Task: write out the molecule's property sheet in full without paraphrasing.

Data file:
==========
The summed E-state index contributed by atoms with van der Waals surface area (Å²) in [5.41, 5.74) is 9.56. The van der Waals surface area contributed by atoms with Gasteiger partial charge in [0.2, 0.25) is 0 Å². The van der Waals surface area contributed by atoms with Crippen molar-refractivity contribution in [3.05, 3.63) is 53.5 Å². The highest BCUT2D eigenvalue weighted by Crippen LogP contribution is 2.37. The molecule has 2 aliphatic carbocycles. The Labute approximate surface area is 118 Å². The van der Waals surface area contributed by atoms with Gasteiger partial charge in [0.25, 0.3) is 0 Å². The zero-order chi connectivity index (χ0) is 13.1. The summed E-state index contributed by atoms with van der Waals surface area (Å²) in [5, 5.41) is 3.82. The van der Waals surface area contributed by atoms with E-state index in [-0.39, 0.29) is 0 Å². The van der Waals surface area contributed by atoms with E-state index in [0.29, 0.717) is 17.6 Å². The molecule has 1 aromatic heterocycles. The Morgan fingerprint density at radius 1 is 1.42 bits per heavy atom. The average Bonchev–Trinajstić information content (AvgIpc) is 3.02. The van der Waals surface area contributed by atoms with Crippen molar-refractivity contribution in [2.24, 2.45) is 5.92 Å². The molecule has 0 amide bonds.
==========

The summed E-state index contributed by atoms with van der Waals surface area (Å²) in [5.41, 5.74) is 9.56. The van der Waals surface area contributed by atoms with Gasteiger partial charge in [0.2, 0.25) is 0 Å². The van der Waals surface area contributed by atoms with Crippen molar-refractivity contribution in [3.05, 3.63) is 53.5 Å². The highest BCUT2D eigenvalue weighted by Crippen LogP contribution is 2.37. The molecule has 2 aliphatic carbocycles. The Labute approximate surface area is 118 Å². The van der Waals surface area contributed by atoms with Gasteiger partial charge in [0.25, 0.3) is 0 Å². The zero-order chi connectivity index (χ0) is 13.1. The summed E-state index contributed by atoms with van der Waals surface area (Å²) in [5, 5.41) is 3.82. The van der Waals surface area contributed by atoms with E-state index in [-0.39, 0.29) is 0 Å². The van der Waals surface area contributed by atoms with E-state index in [0.29, 0.717) is 17.6 Å². The molecule has 1 aromatic heterocycles. The Morgan fingerprint density at radius 1 is 1.42 bits per heavy atom. The average Bonchev–Trinajstić information content (AvgIpc) is 3.02. The van der Waals surface area contributed by atoms with Crippen molar-refractivity contribution in [2.24, 2.45) is 5.92 Å². The molecule has 0 amide bonds.